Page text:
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Talbot To Go: Spark 1937 T150SS Teardrop Coupe

Talbot To Go: Spark 1937 T150SS Teardrop Coupe

If Spark’s “Teardrop” Talbot-Lago doesn’t reach out and grab you on some level, you’re just not a car guy/gal. Only 12 of the low-slung Talbot-Lago T150SS chassis were fitted with this body, à la Figoni et Falaschi; every curve of this incredible design flows cleanly into another – so much so that Sir William Lyons – who approved the sensuous Jaguar D-Type and XK-E shapes – called the F&F body “positively indecent” (in the best possible way, of course). We agree; like many works of art, several of these cars survived WWII and are now in museums, and their presence makes verifying the accuracy of Spark’s resin body all the easier. The high-gloss, mirror-smooth silver and blue colors are crisply separated by a thin chrome molding, and the delicate photo-etched grille and intake screens, the thin bumper blades, louver trim, and window moldings, plus the flush handles  and “trafficator” signals behind the doors are all chrome-plated and right in scale. Partly-open windows make it easier to see the authentic upholstery patterns, plated handles, and legible instrument faces recessed into the 3-D photo-etched dash. And yes, there are photo-etched wire wheels behind those flowing fender skirts. Workmanship is literally flawless; this resincast Talbot-Lago by Spark is a great addition to any collection. – Wayne Moyer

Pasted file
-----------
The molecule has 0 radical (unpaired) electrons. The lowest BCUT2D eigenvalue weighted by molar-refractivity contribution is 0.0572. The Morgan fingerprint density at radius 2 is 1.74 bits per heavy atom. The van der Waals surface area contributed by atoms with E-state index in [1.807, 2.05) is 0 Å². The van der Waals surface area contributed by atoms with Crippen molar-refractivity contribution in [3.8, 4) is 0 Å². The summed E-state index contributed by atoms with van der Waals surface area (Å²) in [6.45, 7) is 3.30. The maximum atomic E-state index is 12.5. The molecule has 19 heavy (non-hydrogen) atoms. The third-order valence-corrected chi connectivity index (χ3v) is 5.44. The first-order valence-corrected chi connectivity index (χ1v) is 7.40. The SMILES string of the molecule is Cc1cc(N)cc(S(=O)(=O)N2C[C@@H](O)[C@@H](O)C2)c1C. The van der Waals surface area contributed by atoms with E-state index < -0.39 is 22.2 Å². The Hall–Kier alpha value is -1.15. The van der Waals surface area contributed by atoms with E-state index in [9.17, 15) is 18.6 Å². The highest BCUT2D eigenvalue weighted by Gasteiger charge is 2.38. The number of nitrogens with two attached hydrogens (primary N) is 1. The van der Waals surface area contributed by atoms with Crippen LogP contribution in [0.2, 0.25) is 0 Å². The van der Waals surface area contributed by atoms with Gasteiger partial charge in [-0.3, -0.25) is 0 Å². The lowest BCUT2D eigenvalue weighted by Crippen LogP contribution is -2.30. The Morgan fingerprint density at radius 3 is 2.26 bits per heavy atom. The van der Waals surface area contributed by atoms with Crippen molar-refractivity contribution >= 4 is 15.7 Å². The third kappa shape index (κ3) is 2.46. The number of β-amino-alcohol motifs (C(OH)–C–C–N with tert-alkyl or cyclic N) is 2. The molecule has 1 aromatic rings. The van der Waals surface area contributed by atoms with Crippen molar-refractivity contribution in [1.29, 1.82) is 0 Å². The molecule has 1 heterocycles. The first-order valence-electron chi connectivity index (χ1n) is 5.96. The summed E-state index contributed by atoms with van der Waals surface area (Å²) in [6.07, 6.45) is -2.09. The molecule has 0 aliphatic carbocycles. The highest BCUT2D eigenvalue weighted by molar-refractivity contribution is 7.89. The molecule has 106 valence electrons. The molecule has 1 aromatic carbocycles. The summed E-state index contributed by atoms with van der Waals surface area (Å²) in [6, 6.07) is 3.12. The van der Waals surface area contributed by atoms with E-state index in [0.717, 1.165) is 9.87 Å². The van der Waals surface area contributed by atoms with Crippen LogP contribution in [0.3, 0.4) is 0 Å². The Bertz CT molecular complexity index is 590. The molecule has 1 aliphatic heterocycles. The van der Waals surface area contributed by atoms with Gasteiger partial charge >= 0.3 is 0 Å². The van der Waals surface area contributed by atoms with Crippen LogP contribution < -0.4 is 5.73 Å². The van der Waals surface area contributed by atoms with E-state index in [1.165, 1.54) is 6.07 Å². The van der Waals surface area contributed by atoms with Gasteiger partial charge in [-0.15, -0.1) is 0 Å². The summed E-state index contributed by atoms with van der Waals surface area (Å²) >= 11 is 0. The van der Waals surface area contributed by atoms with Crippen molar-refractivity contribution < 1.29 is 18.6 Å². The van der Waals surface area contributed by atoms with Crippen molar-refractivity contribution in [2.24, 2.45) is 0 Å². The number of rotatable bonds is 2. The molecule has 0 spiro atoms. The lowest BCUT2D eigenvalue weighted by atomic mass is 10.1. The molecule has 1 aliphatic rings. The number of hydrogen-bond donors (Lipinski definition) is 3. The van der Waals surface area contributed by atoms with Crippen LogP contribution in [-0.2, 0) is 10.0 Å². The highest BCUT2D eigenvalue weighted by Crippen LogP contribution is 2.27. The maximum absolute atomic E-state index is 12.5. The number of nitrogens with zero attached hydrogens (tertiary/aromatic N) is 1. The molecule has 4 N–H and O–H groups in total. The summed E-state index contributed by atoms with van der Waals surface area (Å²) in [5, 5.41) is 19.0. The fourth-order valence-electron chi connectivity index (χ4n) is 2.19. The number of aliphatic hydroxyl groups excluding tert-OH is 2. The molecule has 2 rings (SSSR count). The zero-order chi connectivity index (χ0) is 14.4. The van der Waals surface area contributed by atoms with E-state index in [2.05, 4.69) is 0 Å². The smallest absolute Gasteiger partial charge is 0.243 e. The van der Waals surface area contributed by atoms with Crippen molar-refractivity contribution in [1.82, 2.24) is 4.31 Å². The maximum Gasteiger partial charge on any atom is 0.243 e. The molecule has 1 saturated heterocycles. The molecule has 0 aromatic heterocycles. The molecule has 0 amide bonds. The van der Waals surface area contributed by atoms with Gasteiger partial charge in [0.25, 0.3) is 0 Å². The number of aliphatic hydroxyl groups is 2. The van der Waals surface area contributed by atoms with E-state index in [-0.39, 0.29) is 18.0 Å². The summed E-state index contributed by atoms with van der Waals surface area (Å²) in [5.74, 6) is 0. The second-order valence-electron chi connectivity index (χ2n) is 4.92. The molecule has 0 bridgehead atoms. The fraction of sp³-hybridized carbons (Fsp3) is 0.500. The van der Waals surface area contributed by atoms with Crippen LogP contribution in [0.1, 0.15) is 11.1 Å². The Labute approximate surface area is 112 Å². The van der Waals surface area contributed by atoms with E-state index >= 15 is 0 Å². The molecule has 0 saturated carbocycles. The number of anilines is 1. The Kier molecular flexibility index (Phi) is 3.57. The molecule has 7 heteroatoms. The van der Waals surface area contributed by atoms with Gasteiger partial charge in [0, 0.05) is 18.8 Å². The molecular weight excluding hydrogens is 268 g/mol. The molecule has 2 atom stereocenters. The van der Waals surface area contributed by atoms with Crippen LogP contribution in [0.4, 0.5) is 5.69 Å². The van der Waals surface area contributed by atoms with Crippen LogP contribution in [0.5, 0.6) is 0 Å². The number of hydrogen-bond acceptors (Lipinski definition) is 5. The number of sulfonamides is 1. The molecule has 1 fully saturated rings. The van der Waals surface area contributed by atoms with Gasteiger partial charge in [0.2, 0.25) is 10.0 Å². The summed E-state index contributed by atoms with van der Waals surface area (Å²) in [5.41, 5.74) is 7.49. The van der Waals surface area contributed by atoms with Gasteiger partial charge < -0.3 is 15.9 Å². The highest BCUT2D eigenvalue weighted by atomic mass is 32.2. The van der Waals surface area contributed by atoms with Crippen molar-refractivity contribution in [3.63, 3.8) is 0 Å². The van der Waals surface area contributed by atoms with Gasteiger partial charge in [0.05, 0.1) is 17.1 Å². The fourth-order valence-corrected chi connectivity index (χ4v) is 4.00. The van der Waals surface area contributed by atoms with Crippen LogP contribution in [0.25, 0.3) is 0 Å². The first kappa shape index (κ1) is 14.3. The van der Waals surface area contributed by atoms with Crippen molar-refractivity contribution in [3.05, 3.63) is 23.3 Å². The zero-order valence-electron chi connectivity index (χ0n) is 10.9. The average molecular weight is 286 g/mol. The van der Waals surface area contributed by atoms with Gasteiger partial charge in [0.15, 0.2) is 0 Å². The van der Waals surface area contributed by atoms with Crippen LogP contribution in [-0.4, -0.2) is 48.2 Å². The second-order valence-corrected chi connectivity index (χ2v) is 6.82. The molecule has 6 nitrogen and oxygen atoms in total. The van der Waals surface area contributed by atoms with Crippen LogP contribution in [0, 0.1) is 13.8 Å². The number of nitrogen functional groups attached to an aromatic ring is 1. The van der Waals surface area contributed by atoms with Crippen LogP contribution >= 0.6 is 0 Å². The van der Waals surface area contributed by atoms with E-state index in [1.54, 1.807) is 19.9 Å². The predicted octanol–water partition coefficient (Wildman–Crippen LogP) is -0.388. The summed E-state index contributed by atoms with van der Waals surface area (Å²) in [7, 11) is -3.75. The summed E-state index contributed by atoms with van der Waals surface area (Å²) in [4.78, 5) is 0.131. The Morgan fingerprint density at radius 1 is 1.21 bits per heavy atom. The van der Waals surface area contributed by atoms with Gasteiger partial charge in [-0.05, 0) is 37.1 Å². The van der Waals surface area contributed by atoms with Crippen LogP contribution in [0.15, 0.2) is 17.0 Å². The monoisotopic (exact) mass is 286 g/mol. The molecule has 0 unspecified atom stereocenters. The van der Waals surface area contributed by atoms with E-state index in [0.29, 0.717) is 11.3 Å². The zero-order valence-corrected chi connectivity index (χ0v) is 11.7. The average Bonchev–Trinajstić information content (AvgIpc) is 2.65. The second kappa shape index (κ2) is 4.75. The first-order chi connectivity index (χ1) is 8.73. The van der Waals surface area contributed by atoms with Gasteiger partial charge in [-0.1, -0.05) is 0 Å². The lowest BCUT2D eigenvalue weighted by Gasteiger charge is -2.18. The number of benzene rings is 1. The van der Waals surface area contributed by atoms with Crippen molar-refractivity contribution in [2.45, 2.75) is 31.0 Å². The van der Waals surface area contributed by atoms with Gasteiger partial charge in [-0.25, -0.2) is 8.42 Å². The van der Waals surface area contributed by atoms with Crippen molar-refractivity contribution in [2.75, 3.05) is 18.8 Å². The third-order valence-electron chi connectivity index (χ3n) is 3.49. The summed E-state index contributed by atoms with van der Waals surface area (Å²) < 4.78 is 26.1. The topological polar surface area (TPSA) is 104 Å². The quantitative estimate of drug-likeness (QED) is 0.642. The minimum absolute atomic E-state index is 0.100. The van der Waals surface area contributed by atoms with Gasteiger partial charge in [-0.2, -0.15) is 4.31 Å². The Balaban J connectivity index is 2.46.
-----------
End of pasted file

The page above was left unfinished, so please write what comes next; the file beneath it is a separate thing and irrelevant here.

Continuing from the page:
Updated: September 6, 2012 — 4:39 PM

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  1. Spark did a nice job capturing the shape and details of this great car. Unfortunately, they missed noticeably on the blue color. The car is actually a dark blue metallic. There are many photos of the car in a number of books. The unfortunate part is the color was correct on the prototype shown at the toy fair. Why the change? They did the same thing on the Delahaye roadster released earlier. It is a well done model but released with red and cream instead of the correct blue and cream. Again they showed a correct prototype and switched. Too bad. Why?

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